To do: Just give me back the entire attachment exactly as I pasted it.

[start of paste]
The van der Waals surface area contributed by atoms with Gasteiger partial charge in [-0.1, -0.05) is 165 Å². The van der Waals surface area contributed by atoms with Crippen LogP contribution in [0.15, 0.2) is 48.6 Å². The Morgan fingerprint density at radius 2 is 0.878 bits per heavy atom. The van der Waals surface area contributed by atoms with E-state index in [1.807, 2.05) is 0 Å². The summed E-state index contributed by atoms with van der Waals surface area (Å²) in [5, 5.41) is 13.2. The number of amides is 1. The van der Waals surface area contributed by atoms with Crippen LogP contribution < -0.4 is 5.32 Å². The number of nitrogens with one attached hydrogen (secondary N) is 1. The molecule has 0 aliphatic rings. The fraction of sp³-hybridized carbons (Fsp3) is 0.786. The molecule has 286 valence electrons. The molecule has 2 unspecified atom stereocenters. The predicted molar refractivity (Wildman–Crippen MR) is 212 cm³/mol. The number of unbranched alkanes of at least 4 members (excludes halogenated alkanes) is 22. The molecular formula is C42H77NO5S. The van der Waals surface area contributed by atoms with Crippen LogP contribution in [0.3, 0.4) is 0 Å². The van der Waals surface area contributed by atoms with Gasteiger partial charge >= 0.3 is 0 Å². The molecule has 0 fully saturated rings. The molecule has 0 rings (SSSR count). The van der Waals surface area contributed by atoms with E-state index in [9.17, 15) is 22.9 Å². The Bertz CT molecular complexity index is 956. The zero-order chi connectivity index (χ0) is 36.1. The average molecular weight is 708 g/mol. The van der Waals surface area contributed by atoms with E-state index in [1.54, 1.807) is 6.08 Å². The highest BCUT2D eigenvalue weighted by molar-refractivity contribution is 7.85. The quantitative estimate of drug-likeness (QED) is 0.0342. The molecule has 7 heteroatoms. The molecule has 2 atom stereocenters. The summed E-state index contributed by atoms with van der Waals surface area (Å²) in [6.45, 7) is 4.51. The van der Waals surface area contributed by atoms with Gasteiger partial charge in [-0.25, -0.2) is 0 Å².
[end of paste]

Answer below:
The van der Waals surface area contributed by atoms with Gasteiger partial charge in [-0.1, -0.05) is 165 Å². The van der Waals surface area contributed by atoms with Crippen LogP contribution in [0.15, 0.2) is 48.6 Å². The Morgan fingerprint density at radius 2 is 0.878 bits per heavy atom. The van der Waals surface area contributed by atoms with E-state index in [1.807, 2.05) is 0 Å². The summed E-state index contributed by atoms with van der Waals surface area (Å²) in [5, 5.41) is 13.2. The number of amides is 1. The van der Waals surface area contributed by atoms with Crippen LogP contribution < -0.4 is 5.32 Å². The number of nitrogens with one attached hydrogen (secondary N) is 1. The molecule has 0 aliphatic rings. The fraction of sp³-hybridized carbons (Fsp3) is 0.786. The molecule has 286 valence electrons. The molecule has 2 unspecified atom stereocenters. The predicted molar refractivity (Wildman–Crippen MR) is 212 cm³/mol. The number of unbranched alkanes of at least 4 members (excludes halogenated alkanes) is 22. The molecular formula is C42H77NO5S. The van der Waals surface area contributed by atoms with Crippen LogP contribution in [0.3, 0.4) is 0 Å². The van der Waals surface area contributed by atoms with Gasteiger partial charge >= 0.3 is 0 Å². The molecule has 0 fully saturated rings. The molecule has 0 rings (SSSR count). The van der Waals surface area contributed by atoms with E-state index in [9.17, 15) is 22.9 Å². The Bertz CT molecular complexity index is 956. The zero-order chi connectivity index (χ0) is 36.1. The average molecular weight is 708 g/mol. The van der Waals surface area contributed by atoms with E-state index in [1.54, 1.807) is 6.08 Å². The highest BCUT2D eigenvalue weighted by molar-refractivity contribution is 7.85. The quantitative estimate of drug-likeness (QED) is 0.0342. The molecule has 7 heteroatoms. The molecule has 2 atom stereocenters. The summed E-state index contributed by atoms with van der Waals surface area (Å²) in [6.45, 7) is 4.51. The van der Waals surface area contributed by atoms with Gasteiger partial charge in [-0.25, -0.2) is 0 Å².